Prime Minister Manmohan Singh on Friday did some plain speaking to top scientists and students at the Indian Institute of Technology in Mumbai, saying China and South Korea have ‘leap-frogged’ ahead of India in their ‘mastery over science and technology’.
Participating in the platinum jubilee celebration of the National Academy of Sciences, Singh said, "I have encountered growing concern among our scientists that China has overtaken us in science. If true, then we must ask ourselves why, and what can we do about it."
Singh also expressed concern over the ‘decline in standards of research in universities, even in the IITs’. His prescription: encourage reverse brain drain in universities and government institutions.
About three months ago, the Prime Minister’s Scientific Advisory Council had alerted Singh about China outpacing India in science. Citing a US government study, council chairman CNR Rao had said that in the last 25 years, China’s research output had increased more than 25 times vis-a-vis India’s.
Reacting to the PM’s speech, Union Science and Technology Minister Kapil Sibal told the Hindustan Times, “We need a national commitment for massive increase in our R&D investment. The PM’s statements give me hope.’’
Compared to India’s R&D investment of 0.8 per cent of the GDP, China spends 1.3 per cent, said Sibal. Between 2006-2021, China aims to increase this spending to 2.5 per cent of its GDP. “That would be $230 billion per year after 15 years. If China has the willpower to spend $230 billion on research, we need to do much more for R&D… That depends on the finance minister and the Planning Commission," Sibal said.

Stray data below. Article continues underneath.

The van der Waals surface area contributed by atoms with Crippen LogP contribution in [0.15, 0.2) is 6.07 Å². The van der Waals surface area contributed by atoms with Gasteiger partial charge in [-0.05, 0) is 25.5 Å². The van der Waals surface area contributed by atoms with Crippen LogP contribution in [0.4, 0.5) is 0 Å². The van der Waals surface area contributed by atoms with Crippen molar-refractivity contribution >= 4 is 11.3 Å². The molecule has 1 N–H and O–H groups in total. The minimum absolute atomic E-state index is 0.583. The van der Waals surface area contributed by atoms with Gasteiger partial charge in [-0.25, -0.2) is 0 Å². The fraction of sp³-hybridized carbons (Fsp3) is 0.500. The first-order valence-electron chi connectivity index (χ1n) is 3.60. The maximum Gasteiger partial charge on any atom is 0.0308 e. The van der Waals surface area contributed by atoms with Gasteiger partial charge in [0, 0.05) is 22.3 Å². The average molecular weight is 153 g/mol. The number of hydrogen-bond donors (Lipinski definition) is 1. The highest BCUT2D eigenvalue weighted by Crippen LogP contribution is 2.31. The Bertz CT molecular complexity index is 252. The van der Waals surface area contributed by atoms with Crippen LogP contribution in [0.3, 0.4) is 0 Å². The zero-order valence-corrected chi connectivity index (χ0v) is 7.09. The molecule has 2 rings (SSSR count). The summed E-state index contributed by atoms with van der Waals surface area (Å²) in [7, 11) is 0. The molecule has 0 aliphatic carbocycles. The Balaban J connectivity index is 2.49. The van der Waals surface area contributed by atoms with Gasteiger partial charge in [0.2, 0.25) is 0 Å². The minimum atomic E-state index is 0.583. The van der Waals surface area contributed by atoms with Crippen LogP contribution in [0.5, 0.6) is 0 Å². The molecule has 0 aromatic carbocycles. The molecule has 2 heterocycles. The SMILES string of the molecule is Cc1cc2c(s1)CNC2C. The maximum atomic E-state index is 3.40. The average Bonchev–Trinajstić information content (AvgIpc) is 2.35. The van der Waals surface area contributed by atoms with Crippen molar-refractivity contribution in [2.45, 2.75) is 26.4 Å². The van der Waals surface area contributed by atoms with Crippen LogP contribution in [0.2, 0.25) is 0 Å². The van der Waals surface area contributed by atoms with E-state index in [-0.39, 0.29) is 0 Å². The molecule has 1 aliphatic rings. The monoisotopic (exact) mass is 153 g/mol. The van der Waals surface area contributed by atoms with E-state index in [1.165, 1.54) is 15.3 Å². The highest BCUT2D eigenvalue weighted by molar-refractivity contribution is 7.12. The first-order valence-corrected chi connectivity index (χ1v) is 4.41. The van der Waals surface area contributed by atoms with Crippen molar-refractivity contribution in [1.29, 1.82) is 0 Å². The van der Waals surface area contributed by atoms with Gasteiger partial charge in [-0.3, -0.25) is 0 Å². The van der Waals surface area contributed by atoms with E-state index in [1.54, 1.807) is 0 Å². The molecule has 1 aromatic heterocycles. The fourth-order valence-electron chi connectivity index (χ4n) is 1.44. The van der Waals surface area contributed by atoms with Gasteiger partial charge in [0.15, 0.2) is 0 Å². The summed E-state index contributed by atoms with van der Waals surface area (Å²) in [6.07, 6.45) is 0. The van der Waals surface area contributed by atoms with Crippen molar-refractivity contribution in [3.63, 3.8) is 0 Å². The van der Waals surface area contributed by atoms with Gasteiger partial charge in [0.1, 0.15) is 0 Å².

Eminent scientist and Indian Space Research Organisation (ISRO) advisor MGK Menon echoed Sibal. China, he said, has money as well as centralised thinking. This year, the US Science and Engineering Indicators 2006 called China the world’s third-largest R&D performer. China has experienced “the most rapid growth” in spending for academic R&D, the report said.
The Prime Minister reiterated his government’s plan to increase India’s annual expenditure on science and technology to 2 per cent of the GDP in five years. “I have been waiting for that hike ever since Rajiv Gandhi was prime minister. Now I want it implemented,’’ Menon said.
Menon agreed with the PM’s assessment that the quantum of research at the IITs was not commensurate with their standing.